07-31-2006, 01:26 AM
Great post Sensei!

Linky to one of those gripper captains of crush mijigs?

07-31-2006, 07:27 AM
Linky to one of those gripper captains of crush mijigs?
Here you go zek.. http://www.ironmind.com/ironcms/export/IronMind/Main/captainsofcrush1.html

Sensei.. great post and love your honesty.. takes a strong man/woman to admit his weaknesses and the path that got them there.

You remember the help you gave me with my grip problems... (http://www.wannabebigforums.com/showthread.php?t=77727)
Grip overtraining can be a bad thing too.. so don't go too fast..
And besides the Farmer's Walk, I have found sledgehammer drills a blessing for my grip..

Clifford Gillmore
07-31-2006, 08:19 AM
I like sledge rotations for forearm work, and I retension a cheapie gripper I bought everytime I can close it for 15 reps.

07-31-2006, 12:11 PM
Sensei, do you perform any type of deadlifts, regularly? I'm a little surprised you had that much trouble with the trainer, being as dedicated a lifter as you are. Maybe you ahve some early stage arthritis or something?

I've barely trained with my Heavy Grips grippers since I bought them, but I was able to close the 200 without too much fuss the night they were delivered. A couple weeks ago, just messing around at work, I had the 250 to less than the width of a quarter from closed.

Really the only time my grip is taxed while training is during heavy dumbbell press, and heavy SLDL. I hit it hard with dumbbell rows, but I've missed several back sessions lately. I do think it makes a big difference, though. I never use straps for deads. I try to double-overhand as heavy as possible, up to within 50-60lbs of my max, usually.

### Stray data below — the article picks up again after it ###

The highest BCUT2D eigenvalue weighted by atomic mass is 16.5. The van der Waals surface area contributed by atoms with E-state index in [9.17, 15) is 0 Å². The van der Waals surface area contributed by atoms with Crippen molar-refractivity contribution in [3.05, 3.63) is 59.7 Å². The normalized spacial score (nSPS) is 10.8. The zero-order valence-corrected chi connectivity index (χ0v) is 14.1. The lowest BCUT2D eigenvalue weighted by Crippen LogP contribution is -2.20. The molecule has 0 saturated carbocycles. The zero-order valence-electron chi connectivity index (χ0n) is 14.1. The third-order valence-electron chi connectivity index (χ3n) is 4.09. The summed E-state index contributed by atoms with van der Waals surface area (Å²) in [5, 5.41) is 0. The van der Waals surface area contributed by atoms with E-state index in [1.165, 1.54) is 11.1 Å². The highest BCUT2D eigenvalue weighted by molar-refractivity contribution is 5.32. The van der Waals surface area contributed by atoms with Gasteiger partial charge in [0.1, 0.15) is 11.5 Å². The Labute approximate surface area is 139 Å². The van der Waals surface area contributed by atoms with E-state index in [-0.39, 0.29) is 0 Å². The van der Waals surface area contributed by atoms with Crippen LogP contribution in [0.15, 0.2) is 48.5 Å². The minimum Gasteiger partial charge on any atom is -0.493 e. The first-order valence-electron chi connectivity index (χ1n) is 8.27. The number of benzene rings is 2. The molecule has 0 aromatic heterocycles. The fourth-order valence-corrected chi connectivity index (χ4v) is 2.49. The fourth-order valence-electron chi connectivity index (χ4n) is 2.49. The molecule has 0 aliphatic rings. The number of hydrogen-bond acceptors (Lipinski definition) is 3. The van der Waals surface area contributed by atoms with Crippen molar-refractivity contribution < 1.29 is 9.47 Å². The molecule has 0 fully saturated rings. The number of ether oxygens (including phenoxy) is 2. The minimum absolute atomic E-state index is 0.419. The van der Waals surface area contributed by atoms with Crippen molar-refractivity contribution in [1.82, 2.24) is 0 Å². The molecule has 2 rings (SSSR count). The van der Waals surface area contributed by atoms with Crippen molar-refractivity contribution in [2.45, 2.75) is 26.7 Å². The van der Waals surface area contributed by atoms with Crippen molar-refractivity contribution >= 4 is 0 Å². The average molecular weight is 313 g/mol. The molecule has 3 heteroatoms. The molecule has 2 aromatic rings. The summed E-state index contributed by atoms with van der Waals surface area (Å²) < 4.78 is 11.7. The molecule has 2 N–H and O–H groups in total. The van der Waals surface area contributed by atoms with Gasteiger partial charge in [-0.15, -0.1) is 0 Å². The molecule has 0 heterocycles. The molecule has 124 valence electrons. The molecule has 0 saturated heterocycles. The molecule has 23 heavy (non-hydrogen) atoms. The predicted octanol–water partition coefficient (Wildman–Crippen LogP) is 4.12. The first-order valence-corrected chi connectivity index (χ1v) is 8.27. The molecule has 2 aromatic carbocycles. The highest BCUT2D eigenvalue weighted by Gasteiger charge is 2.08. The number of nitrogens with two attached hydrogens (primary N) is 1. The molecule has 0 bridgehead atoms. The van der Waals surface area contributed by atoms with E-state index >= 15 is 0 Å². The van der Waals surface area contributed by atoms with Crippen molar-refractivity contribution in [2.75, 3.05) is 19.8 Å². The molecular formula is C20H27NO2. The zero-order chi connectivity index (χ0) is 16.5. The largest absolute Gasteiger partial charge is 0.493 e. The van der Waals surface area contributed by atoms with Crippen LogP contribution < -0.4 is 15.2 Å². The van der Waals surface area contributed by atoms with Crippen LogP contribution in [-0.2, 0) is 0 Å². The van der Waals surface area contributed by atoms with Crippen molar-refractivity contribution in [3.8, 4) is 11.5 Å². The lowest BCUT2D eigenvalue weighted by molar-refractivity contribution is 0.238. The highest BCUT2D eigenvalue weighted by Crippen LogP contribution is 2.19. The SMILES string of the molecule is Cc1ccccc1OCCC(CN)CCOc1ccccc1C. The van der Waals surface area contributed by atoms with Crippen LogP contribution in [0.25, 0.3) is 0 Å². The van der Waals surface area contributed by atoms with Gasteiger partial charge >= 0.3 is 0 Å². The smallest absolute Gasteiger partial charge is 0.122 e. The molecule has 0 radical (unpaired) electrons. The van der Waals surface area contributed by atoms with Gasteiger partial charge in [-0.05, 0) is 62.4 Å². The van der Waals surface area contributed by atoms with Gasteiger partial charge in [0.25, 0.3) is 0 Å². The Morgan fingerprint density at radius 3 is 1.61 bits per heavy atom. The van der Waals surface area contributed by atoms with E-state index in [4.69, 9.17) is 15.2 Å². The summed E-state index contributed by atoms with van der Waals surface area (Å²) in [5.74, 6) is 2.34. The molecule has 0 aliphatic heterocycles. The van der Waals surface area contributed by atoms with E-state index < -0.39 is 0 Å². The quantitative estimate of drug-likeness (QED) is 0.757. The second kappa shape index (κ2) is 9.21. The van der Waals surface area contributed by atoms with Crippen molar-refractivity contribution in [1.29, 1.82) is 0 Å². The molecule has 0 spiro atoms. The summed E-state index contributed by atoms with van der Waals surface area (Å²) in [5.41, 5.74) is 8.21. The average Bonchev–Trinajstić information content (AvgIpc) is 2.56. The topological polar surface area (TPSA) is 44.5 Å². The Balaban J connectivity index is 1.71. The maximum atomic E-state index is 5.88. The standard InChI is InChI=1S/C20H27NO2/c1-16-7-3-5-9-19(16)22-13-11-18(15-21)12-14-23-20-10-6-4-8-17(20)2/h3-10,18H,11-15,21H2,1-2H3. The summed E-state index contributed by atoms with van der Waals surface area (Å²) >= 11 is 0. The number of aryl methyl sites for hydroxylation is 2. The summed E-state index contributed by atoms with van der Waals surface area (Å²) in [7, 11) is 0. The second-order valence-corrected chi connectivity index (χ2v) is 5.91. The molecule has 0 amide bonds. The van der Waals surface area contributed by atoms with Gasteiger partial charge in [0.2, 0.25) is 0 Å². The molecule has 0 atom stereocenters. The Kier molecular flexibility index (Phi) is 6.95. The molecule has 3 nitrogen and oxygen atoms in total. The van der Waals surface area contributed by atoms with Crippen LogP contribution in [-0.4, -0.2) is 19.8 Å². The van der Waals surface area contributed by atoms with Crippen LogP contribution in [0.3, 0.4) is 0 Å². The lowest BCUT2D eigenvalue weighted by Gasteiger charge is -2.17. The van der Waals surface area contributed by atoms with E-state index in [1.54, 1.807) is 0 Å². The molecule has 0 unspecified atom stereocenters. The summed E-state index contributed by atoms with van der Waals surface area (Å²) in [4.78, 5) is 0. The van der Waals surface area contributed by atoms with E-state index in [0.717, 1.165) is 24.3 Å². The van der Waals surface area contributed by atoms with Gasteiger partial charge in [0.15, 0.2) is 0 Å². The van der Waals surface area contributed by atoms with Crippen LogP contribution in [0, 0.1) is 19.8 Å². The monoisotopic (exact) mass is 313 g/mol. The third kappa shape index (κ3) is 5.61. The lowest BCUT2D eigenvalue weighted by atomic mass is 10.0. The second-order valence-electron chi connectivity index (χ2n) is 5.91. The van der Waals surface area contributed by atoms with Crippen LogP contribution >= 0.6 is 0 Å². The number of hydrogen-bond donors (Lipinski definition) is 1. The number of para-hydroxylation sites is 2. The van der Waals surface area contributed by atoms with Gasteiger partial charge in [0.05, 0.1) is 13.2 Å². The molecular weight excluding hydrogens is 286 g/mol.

I should also add that I have TINY hands. 7 inches from base of palm to tip of middle finger, and my fingers are very thin.

07-31-2006, 09:45 PM
Thanks for the replies fellas!

Thanks for the reminder. Yes, definately you can get too much of a good thing. I don't plan on doing much beyond maintenance work once I get back to a respectable level of strength... I've long since given up aspirations of pinch-gripping a pair of 45s, lifting the Thomas whatever DB, etc...

I haven't been doing deadlifts regularly and that's part of it. Most of it's the wrist issues. Just a couple of months ago, I was DB rowing somewhere around 120s for no problem - so the sudden change is bit troubling.

It used to be that only high rep deadlifts with a overhand grip really taxed my grip, but that's obviously not the case now. I'm prioritizing it now because it's so weak, but I think that most people in strength sports could benefit from including some grip work in their GPP. Probably the same could be said for neck work (although, to be honest, I've done neckwork probably 3 or 4 times in my entire life)...

08-01-2006, 01:21 PM
No, really, you shouldn't be worried aboout flexor strength so much!

A lot of carpal tunnel issues are related to imbalance between flexors and extensors, though usually from chronic light (ab)use like typing.

Reverse rollups and levering and even light band work are important!

08-01-2006, 02:47 PM
Working your grip is what separates the pretty boys who train from the truly strong.

08-01-2006, 09:26 PM
No, really, you shouldn't be worried aboout flexor strength so much!

A lot of carpal tunnel issues are related to imbalance between flexors and extensors, though usually from chronic light (ab)use like typing.

Reverse rollups and levering and even light band work are important!
No, I got you Mix - you're right. Like I said, I am doing extensor work and levering is something else I need to take some time to do. The carpal tunnel rehab was not so much the point of the post as the importance of including grip work in GPP. Certainly opposing muscle group work (case in point - extensors) should get their due in GPP.